Courtroom drama, small town expose and witchcraft-infected magicking in an archetypal southern community.
Based on John Berendt's best selling true life tome, Midnight is a mildly engaging hotchpotch of disparate ideas but a far cry from Eastwood's best.
The action centres on Savannah, Georgia, an archetypal Southern community redolent with customs and mores belonging to a bygone age. Into this time-warped setting comes John Kelso (Cusack), a young New York hack sent by Town And Country magazine to cover the prestigious Christmas party of Jim Williams (Spacey), antiques collector and distinguished citizen.
Yet the post-party status quo is disrupted as Williams is arrested for the murder of his clandestine live-in lover Billy Hanson (Law, once again called upon to embody "volatile youth").
With a murder trial in his lap, Kelso is drawn into both the anachronistic milieu -"It's Gone With The Wind on mescalin" - and the veracity of Williams' self defence plea, deciding to stay on in Savannah to help investigate the case.
Rejecting the powerhouse drive of a Grisham-style trial movie, Eastwood and screenscribe John Hancock overlay the "will Williams walk free?" dynamic with a mosaic depiction of the townsfolk. This approach results in sprawling, languid storytelling that spends far too long wallowing in the minutiae of Savannah's social strata. To compound the wayward structure, Eastwood's direction lacks the fizz to enliven the proceedings.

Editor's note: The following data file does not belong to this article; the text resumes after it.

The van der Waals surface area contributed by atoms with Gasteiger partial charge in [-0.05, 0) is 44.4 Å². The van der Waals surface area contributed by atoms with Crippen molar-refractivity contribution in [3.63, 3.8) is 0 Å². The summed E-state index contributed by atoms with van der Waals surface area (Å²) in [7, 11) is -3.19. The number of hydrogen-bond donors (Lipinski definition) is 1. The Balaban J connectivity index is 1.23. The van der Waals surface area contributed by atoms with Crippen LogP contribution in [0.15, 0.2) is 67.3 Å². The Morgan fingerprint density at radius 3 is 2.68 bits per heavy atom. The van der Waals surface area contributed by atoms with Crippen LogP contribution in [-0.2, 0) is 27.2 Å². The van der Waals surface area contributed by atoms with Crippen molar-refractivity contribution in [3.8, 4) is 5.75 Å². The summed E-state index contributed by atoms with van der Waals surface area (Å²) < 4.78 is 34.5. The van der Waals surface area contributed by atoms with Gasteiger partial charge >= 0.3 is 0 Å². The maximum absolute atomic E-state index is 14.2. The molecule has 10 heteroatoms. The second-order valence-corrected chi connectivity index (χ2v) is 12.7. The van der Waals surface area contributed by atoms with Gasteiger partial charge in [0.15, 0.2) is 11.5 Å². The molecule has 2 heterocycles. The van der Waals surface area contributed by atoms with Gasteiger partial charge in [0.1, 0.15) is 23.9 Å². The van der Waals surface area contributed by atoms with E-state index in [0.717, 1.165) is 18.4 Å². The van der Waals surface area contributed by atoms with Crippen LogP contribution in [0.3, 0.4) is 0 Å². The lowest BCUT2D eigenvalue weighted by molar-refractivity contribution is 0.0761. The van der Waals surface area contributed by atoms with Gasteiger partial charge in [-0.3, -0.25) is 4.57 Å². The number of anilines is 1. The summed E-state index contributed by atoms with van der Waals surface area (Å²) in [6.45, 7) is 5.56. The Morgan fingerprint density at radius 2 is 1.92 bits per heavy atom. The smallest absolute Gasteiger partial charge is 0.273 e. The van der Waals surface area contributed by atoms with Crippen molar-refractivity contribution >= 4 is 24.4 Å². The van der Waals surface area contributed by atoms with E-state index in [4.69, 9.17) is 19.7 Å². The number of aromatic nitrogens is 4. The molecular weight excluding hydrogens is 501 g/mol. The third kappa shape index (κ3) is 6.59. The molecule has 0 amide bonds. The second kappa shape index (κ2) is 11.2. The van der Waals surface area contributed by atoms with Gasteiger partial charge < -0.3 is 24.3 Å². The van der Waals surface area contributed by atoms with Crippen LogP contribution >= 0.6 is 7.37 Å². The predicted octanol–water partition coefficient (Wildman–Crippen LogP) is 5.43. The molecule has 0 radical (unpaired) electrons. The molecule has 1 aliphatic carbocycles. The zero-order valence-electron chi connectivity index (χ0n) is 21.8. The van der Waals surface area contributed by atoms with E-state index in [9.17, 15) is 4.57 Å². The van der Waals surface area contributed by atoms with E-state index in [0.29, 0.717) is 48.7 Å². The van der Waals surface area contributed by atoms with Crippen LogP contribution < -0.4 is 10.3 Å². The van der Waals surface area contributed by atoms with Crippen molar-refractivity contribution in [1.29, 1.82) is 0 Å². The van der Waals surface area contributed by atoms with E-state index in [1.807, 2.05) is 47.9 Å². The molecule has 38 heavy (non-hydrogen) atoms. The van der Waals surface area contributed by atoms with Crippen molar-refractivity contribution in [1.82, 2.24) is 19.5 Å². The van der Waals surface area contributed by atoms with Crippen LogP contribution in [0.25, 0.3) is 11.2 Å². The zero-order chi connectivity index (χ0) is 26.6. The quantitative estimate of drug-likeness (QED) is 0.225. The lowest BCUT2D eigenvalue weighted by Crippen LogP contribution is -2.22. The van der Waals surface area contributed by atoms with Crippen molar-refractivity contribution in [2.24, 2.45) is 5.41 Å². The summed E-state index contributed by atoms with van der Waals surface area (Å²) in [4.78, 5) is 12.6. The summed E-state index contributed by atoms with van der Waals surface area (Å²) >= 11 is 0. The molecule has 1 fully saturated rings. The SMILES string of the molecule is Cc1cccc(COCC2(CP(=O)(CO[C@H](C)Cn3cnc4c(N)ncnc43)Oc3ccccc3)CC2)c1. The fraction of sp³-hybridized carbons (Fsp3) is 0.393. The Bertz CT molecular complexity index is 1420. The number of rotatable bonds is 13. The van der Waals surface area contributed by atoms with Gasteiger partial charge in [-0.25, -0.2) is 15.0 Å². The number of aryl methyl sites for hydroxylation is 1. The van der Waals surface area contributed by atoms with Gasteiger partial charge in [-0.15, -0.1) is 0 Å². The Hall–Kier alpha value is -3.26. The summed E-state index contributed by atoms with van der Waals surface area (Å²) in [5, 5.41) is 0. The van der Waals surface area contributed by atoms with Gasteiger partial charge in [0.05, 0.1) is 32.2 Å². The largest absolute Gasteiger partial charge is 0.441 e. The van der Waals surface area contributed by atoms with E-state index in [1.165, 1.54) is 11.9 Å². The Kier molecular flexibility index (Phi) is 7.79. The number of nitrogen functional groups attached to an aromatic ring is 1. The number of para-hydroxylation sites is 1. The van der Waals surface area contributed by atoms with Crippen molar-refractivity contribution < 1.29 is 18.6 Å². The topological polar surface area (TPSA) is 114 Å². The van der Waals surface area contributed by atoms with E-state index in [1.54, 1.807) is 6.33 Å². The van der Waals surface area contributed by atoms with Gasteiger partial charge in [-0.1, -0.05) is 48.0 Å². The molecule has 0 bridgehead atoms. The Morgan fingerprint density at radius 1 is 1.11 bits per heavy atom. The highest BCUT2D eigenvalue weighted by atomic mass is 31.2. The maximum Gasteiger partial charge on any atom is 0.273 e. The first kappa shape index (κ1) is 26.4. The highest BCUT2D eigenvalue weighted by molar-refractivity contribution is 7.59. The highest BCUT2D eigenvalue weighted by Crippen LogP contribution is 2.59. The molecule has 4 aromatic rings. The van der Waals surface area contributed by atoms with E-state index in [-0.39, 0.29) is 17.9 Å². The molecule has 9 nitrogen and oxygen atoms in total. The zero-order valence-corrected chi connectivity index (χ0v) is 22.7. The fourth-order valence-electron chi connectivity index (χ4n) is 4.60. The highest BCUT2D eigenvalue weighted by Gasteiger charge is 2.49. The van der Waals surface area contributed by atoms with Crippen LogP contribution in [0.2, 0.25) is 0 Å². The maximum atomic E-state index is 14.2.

Between the excesses there are pleasures to be had. Eastwood elicits a plethora of good performances - Spacey neatly adds to his pantheon of cultivated, slimy slicksters, Cusack lends his customary insouciant cool yet both are upstaged by The Lady Chablis as sassy transvestite Chablis Deveau who guides Kelso through the Savannah underworld.
The ambiguous nature of justice is intelligently handled and the outcome of the court verdict does keep you on tenterhooks. However, the lasting impression is that more momentum and less indulgence may well have worked wonders.